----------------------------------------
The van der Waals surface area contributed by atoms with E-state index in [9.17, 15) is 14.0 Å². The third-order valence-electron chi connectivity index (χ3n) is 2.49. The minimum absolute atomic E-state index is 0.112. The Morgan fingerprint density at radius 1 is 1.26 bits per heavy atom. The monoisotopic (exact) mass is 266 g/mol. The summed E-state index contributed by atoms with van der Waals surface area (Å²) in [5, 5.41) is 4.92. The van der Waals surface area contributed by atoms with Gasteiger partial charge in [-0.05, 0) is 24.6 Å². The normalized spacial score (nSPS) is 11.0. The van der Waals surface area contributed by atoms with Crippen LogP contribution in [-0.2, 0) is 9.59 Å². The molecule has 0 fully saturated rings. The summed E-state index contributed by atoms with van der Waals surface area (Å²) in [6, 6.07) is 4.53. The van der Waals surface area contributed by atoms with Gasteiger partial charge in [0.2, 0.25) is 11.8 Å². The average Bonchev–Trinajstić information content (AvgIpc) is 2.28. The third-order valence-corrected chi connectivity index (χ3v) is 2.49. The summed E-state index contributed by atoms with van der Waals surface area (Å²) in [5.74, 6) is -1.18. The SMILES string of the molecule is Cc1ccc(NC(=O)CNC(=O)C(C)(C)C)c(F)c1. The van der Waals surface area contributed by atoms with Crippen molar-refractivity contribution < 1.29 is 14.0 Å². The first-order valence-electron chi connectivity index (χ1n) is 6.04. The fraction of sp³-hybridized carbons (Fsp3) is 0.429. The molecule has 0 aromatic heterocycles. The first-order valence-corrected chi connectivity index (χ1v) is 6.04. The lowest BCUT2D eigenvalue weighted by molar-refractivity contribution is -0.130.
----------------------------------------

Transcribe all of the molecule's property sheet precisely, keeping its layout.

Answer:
The van der Waals surface area contributed by atoms with E-state index in [9.17, 15) is 14.0 Å². The third-order valence-electron chi connectivity index (χ3n) is 2.49. The minimum absolute atomic E-state index is 0.112. The Morgan fingerprint density at radius 1 is 1.26 bits per heavy atom. The monoisotopic (exact) mass is 266 g/mol. The summed E-state index contributed by atoms with van der Waals surface area (Å²) in [5, 5.41) is 4.92. The van der Waals surface area contributed by atoms with Gasteiger partial charge in [-0.05, 0) is 24.6 Å². The normalized spacial score (nSPS) is 11.0. The van der Waals surface area contributed by atoms with Crippen LogP contribution in [-0.2, 0) is 9.59 Å². The molecule has 0 fully saturated rings. The summed E-state index contributed by atoms with van der Waals surface area (Å²) in [6, 6.07) is 4.53. The van der Waals surface area contributed by atoms with Gasteiger partial charge in [0.2, 0.25) is 11.8 Å². The average Bonchev–Trinajstić information content (AvgIpc) is 2.28. The third-order valence-corrected chi connectivity index (χ3v) is 2.49. The summed E-state index contributed by atoms with van der Waals surface area (Å²) in [5.74, 6) is -1.18. The SMILES string of the molecule is Cc1ccc(NC(=O)CNC(=O)C(C)(C)C)c(F)c1. The van der Waals surface area contributed by atoms with Crippen molar-refractivity contribution < 1.29 is 14.0 Å². The first-order valence-electron chi connectivity index (χ1n) is 6.04. The fraction of sp³-hybridized carbons (Fsp3) is 0.429. The molecule has 0 aromatic heterocycles. The first-order valence-corrected chi connectivity index (χ1v) is 6.04. The lowest BCUT2D eigenvalue weighted by molar-refractivity contribution is -0.130.